Picking the person or people who will help you or your senior loved one on a regular basis can be a daunting task. Beyond verifying that this new individual is qualified for the job, finding the right fit for each senior’s needs and temperament makes such a difference.
Here at Daystar Retirement Village in West Seattle, WA, we know a lot about the things that seniors might need from a caregiver and about how best to find the people to meet those needs. There are so many different kinds of people that work well with seniors, and we’ve met a lot of them! We know what difference care, thoughtfulness, and attention to detail make when finding the right fit for a senior caregiver.
What Does a Senior Caregiver Do?
Senior caregivers provide a range of tasks starting from a few hours a week all the way to a live-in job. Since this is such a broad range, we recommend you start by making a list of areas where a caregiver could be useful. Examine your budget, the hours needed, and the tasks involved in order to determine what kind of help you will need. Caregiver tasks could include the following:
- Meal preparation
- Light housecleaning
- Medication management
- Help with appointment keeping/scheduling
- Personal care assistance
- Supporting exercise
- Moving and carrying heavy items
What Makes a Good Senior Caregiver?
Finding the right caregiver, or team of caregivers is about finding the right match. Some skills, however, are universally necessary. Understanding what is needed in your unique situation helps to ensure that you find the best-suited candidate.
Basic Skills Required - Temperament characteristics such as---kindness, patience, organization, time management skills are needed. Basic reading and math are also often required. Physical ability to assist your senior with personal care or move objects your senior cannot, may also be needed.
Skillsets and Certifications -These will be more or less important, depending on the medical needs of the person in need of assistance. Common certifications like Home Health Aide (HHA) and Certified Nursing Assistant (CNA) indicate extra training related to health care needs and a commitment to this kind of work. No matter what medical needs are currently present, current first-aid certification is also useful and relatively easy to obtain. A driver’s license may also be needed, depending on the senior’s transportation needs.
Match in Temperament -The match between caregiver and senior is a completely personal thing. Is your senior introverted? Would a chatty caretaker drive them batty? Are they extroverted and need a conversation partner? Are you looking for a walking buddy or a chauffeur? Do they need a caretaker with an iron backbone or an iron stomach? Do they have a common hobby like knitting or cars? These considerations absolutely make a difference and can separate candidates that otherwise look very similar on paper.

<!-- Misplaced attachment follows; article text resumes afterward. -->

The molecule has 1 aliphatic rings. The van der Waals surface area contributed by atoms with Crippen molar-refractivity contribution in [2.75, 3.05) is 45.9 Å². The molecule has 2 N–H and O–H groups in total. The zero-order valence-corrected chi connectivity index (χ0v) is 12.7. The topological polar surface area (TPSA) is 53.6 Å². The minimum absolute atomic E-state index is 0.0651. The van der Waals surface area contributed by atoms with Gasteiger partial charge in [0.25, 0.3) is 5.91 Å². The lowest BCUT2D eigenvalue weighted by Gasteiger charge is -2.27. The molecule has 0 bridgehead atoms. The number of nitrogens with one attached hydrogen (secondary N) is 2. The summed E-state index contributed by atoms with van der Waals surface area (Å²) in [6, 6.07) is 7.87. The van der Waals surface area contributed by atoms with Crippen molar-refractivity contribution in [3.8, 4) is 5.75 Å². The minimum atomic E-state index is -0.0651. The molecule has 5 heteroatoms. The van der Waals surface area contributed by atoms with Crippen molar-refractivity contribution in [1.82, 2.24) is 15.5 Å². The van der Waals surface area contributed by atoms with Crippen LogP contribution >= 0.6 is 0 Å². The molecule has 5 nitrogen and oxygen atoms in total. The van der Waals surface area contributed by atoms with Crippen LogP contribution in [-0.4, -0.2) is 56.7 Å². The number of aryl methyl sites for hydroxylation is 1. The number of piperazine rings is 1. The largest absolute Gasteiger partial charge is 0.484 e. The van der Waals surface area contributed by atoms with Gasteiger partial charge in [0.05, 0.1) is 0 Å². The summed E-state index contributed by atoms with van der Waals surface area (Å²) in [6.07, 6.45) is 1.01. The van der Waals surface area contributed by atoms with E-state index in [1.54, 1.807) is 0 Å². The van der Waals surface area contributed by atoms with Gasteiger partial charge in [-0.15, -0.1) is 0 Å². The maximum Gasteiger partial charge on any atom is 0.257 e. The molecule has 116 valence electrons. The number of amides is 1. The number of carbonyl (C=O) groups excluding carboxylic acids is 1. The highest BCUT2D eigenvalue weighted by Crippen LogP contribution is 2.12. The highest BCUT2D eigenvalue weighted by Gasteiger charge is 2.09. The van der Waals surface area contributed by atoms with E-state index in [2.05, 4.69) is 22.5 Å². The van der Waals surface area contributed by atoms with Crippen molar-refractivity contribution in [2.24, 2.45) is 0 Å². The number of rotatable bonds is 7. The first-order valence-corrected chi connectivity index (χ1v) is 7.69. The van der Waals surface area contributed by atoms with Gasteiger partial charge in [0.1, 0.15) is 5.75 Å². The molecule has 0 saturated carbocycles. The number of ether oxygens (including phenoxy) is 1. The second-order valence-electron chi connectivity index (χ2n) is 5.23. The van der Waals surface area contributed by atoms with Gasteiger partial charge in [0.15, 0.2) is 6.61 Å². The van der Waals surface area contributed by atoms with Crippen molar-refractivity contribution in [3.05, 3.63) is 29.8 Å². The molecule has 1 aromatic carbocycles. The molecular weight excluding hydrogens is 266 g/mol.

Interview Questions to Ask Your Senior’s Caregiver
When it’s time to sit down and interview candidates, consider printing your questions and taking notes while you talk. Jot down your impressions as well as their answers, especially if you are interviewing several candidates. Pay attention to how you feel. Taking notes to remind you of your in-the-moment thoughts can help if interviews start to blur together. Here are some of our favorite interview questions for senior caregivers:
- What certifications do you have? Would you be willing to become CPR or first-aid certified?
- What is your past experience as a caregiver?
- What qualities do you have that make you a good fit for this job?
- Tell me about your experience working with people with (Alzheimer’s, dementia, wheelchairs, or whatever specific need.)
- How do you like to be encouraged?
- How do you like to be approached if negative feedback is needed?
- What made you interested in being a caregiver?
- What are your favorite activities to do with your clients?
- What is the hardest part of this job (Or what do you imagine the hardest part might be?)
- What is your availability?
- How many hours are you interested in working?
- What is your preferred method of communication?
- Can we contact your references?
Hypothetical or situational questions can also be helpful in gaining an overall idea of your candidate’s perspective on behavior management, and general attitude in the face of likely challenges. Try questions that are relevant to your specific situation, such as, “How would you handle a client who avoided taking medication?” or “How would you handle a client who removed her hearing aids?” This is also an opportunity to help your possible candidate to engage in conversations about the specifics of your situation so that you can find out more about them and they can find out more about the position.
Providing Quality Support for Seniors in West Seattle
Here at Daystar Retirement, we are committed to meeting our resident’s needs with quality care and attention! Contact us to learn more about our senior apartments, independent living, assisted living, and respite care options and availability, or set up a tour today!